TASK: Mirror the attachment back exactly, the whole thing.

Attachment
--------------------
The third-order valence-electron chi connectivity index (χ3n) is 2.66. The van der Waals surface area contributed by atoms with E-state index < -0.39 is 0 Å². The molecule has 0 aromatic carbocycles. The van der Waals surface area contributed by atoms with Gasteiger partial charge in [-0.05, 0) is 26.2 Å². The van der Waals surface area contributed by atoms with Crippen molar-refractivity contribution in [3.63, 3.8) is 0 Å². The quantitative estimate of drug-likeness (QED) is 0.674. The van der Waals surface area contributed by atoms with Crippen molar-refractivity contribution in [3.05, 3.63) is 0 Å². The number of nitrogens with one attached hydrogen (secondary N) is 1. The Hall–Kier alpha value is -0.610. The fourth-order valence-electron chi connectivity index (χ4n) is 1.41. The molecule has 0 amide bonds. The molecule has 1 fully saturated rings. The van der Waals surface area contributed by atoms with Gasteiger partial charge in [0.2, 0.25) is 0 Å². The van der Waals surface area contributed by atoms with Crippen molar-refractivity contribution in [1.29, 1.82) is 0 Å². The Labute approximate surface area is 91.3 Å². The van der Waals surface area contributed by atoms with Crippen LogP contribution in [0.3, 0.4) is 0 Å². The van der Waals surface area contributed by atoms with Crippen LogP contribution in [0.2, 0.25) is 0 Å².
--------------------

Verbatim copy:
The third-order valence-electron chi connectivity index (χ3n) is 2.66. The van der Waals surface area contributed by atoms with E-state index < -0.39 is 0 Å². The molecule has 0 aromatic carbocycles. The van der Waals surface area contributed by atoms with Gasteiger partial charge in [-0.05, 0) is 26.2 Å². The van der Waals surface area contributed by atoms with Crippen molar-refractivity contribution in [3.63, 3.8) is 0 Å². The quantitative estimate of drug-likeness (QED) is 0.674. The van der Waals surface area contributed by atoms with Crippen molar-refractivity contribution in [3.05, 3.63) is 0 Å². The number of nitrogens with one attached hydrogen (secondary N) is 1. The Hall–Kier alpha value is -0.610. The fourth-order valence-electron chi connectivity index (χ4n) is 1.41. The molecule has 0 amide bonds. The molecule has 1 fully saturated rings. The van der Waals surface area contributed by atoms with Gasteiger partial charge in [0.2, 0.25) is 0 Å². The van der Waals surface area contributed by atoms with Crippen molar-refractivity contribution in [1.29, 1.82) is 0 Å². The Labute approximate surface area is 91.3 Å². The van der Waals surface area contributed by atoms with Crippen LogP contribution in [0.3, 0.4) is 0 Å². The van der Waals surface area contributed by atoms with Crippen LogP contribution in [0.2, 0.25) is 0 Å².